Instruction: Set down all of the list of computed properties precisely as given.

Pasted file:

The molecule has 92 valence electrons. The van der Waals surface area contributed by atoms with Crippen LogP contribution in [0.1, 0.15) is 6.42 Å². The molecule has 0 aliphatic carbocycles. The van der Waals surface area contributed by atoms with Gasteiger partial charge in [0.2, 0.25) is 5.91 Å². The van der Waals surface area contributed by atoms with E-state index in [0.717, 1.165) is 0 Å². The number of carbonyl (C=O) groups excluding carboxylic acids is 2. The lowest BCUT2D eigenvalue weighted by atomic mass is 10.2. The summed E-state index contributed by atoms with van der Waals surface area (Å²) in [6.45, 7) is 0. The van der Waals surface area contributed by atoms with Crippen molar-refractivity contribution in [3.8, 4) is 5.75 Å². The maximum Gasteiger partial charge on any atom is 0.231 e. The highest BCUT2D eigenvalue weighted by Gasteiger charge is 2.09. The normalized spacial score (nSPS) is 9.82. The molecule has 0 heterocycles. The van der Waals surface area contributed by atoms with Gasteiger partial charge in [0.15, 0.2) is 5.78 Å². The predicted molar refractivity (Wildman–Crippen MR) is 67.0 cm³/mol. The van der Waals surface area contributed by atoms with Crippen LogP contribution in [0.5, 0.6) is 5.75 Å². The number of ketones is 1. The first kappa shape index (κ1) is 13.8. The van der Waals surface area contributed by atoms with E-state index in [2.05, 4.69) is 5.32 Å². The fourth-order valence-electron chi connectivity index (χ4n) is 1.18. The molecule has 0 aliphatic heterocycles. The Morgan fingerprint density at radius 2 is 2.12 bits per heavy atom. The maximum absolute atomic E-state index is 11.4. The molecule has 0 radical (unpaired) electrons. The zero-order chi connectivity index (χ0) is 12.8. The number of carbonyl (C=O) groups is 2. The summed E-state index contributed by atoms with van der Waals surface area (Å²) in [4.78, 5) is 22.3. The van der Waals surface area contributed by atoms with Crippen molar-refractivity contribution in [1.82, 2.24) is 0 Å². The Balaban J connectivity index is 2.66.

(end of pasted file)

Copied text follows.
The molecule has 92 valence electrons. The van der Waals surface area contributed by atoms with Crippen LogP contribution in [0.1, 0.15) is 6.42 Å². The molecule has 0 aliphatic carbocycles. The van der Waals surface area contributed by atoms with Gasteiger partial charge in [0.2, 0.25) is 5.91 Å². The van der Waals surface area contributed by atoms with E-state index in [0.717, 1.165) is 0 Å². The number of carbonyl (C=O) groups excluding carboxylic acids is 2. The lowest BCUT2D eigenvalue weighted by atomic mass is 10.2. The summed E-state index contributed by atoms with van der Waals surface area (Å²) in [6.45, 7) is 0. The van der Waals surface area contributed by atoms with Crippen molar-refractivity contribution in [3.8, 4) is 5.75 Å². The maximum Gasteiger partial charge on any atom is 0.231 e. The highest BCUT2D eigenvalue weighted by Gasteiger charge is 2.09. The normalized spacial score (nSPS) is 9.82. The molecule has 0 heterocycles. The van der Waals surface area contributed by atoms with Gasteiger partial charge in [0.15, 0.2) is 5.78 Å². The predicted molar refractivity (Wildman–Crippen MR) is 67.0 cm³/mol. The van der Waals surface area contributed by atoms with Crippen LogP contribution in [0.5, 0.6) is 5.75 Å². The number of ketones is 1. The first kappa shape index (κ1) is 13.8. The van der Waals surface area contributed by atoms with E-state index in [2.05, 4.69) is 5.32 Å². The fourth-order valence-electron chi connectivity index (χ4n) is 1.18. The molecule has 0 aliphatic heterocycles. The Morgan fingerprint density at radius 2 is 2.12 bits per heavy atom. The maximum absolute atomic E-state index is 11.4. The molecule has 0 radical (unpaired) electrons. The zero-order chi connectivity index (χ0) is 12.8. The number of carbonyl (C=O) groups is 2. The summed E-state index contributed by atoms with van der Waals surface area (Å²) in [4.78, 5) is 22.3. The van der Waals surface area contributed by atoms with Crippen molar-refractivity contribution in [1.82, 2.24) is 0 Å². The Balaban J connectivity index is 2.66.